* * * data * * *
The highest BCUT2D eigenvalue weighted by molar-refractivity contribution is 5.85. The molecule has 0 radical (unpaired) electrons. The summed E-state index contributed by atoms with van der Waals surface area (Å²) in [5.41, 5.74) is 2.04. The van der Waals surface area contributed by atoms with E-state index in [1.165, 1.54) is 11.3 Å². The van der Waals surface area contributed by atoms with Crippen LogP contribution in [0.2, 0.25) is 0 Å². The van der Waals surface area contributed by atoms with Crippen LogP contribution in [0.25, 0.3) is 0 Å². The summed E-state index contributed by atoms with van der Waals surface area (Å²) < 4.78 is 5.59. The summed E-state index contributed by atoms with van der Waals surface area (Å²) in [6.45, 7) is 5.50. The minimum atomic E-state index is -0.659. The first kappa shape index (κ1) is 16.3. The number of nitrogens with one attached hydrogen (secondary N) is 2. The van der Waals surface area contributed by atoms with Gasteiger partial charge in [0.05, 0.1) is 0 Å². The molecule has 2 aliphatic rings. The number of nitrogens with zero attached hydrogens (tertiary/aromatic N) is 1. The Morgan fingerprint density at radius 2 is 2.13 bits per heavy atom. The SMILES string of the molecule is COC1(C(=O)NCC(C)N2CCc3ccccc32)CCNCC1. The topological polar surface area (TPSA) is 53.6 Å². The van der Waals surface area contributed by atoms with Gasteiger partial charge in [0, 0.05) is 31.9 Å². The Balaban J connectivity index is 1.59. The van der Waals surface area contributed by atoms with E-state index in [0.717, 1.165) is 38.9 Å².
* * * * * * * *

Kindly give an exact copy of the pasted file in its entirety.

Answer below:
The highest BCUT2D eigenvalue weighted by molar-refractivity contribution is 5.85. The molecule has 0 radical (unpaired) electrons. The summed E-state index contributed by atoms with van der Waals surface area (Å²) in [5.41, 5.74) is 2.04. The van der Waals surface area contributed by atoms with E-state index in [1.165, 1.54) is 11.3 Å². The van der Waals surface area contributed by atoms with Crippen LogP contribution in [0.2, 0.25) is 0 Å². The van der Waals surface area contributed by atoms with Crippen LogP contribution in [0.25, 0.3) is 0 Å². The summed E-state index contributed by atoms with van der Waals surface area (Å²) < 4.78 is 5.59. The summed E-state index contributed by atoms with van der Waals surface area (Å²) in [6.45, 7) is 5.50. The minimum atomic E-state index is -0.659. The first kappa shape index (κ1) is 16.3. The number of nitrogens with one attached hydrogen (secondary N) is 2. The van der Waals surface area contributed by atoms with Gasteiger partial charge in [0.05, 0.1) is 0 Å². The molecule has 2 aliphatic rings. The number of nitrogens with zero attached hydrogens (tertiary/aromatic N) is 1. The Morgan fingerprint density at radius 2 is 2.13 bits per heavy atom. The SMILES string of the molecule is COC1(C(=O)NCC(C)N2CCc3ccccc32)CCNCC1. The topological polar surface area (TPSA) is 53.6 Å². The van der Waals surface area contributed by atoms with Gasteiger partial charge in [0, 0.05) is 31.9 Å². The Balaban J connectivity index is 1.59. The van der Waals surface area contributed by atoms with E-state index in [0.717, 1.165) is 38.9 Å².